In The High Street this morning a man sips from a disposable coffee container outside Cafe Nero, It is almost the size of a pint pot, I think for a moment he is drinking Guinness.


Saturday, May 18, 2013

Magnolia, bluebells and short back and sides

On the magnolia.

Nap Wood not far from Tunbridge Wells is owned by The National Trust. There is no where better to see bluebells at this time of year. English bluebells with the flowers hanging to one side. When you look at them among newly budded beech trees, oaks and ashes they seem like a haze of blue smoke, though individually the blue of each pretty bell seems to have a character of its own, the soft blue of summer sky. The wood is littered with fallen trees deliberately left you suspect to nurture wild life.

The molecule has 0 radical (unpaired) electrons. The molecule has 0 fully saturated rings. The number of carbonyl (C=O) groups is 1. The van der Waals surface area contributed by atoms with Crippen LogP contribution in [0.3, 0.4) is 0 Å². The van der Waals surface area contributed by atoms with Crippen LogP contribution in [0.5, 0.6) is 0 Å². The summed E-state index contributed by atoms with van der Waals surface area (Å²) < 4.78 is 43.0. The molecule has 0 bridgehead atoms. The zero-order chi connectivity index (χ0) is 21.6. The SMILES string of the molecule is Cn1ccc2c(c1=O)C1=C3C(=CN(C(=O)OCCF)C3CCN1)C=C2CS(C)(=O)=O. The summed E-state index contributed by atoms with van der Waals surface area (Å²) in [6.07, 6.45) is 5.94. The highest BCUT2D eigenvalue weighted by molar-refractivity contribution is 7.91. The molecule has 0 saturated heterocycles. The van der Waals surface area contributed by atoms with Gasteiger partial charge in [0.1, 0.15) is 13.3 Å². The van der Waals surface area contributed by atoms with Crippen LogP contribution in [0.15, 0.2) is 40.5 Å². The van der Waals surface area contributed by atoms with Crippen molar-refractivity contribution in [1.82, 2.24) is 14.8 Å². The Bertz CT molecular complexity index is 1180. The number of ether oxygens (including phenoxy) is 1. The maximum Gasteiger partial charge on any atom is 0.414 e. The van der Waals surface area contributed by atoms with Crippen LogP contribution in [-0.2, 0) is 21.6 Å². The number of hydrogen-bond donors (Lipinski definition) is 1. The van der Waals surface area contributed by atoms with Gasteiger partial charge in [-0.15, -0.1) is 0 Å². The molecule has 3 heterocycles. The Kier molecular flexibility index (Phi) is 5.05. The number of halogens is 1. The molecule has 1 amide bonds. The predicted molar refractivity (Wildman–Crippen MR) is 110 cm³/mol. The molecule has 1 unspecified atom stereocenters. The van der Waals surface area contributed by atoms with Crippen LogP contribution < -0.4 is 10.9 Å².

Out side The Compasses they have pollarded the two lime trees. A short back and sides, we used to call it. They remind me of newly recruited soldiers, their long hair shorn.

Friday, May 17, 2013

bud, recognition and rosemary

A bud unfolds.

Reading a book by an old friend  can be  a strange experience. It is like seeing an actor  whom you know playing a part on the stage. You recognise familiar expressions, intonations, gestures in a new and unexpected context. Both the actor and the writer have to be good to make you forget them and leave you to concentrate on the matter in hand. I am glad to report that I constantly forget Robbie, the author of Blest Redeemer as I am pulled along by the narrative and  become involved with characters who are sharply alive and busy.  Now I remember him and  am collecting my thoughts about the novel  as though I am to  sit an exam on it.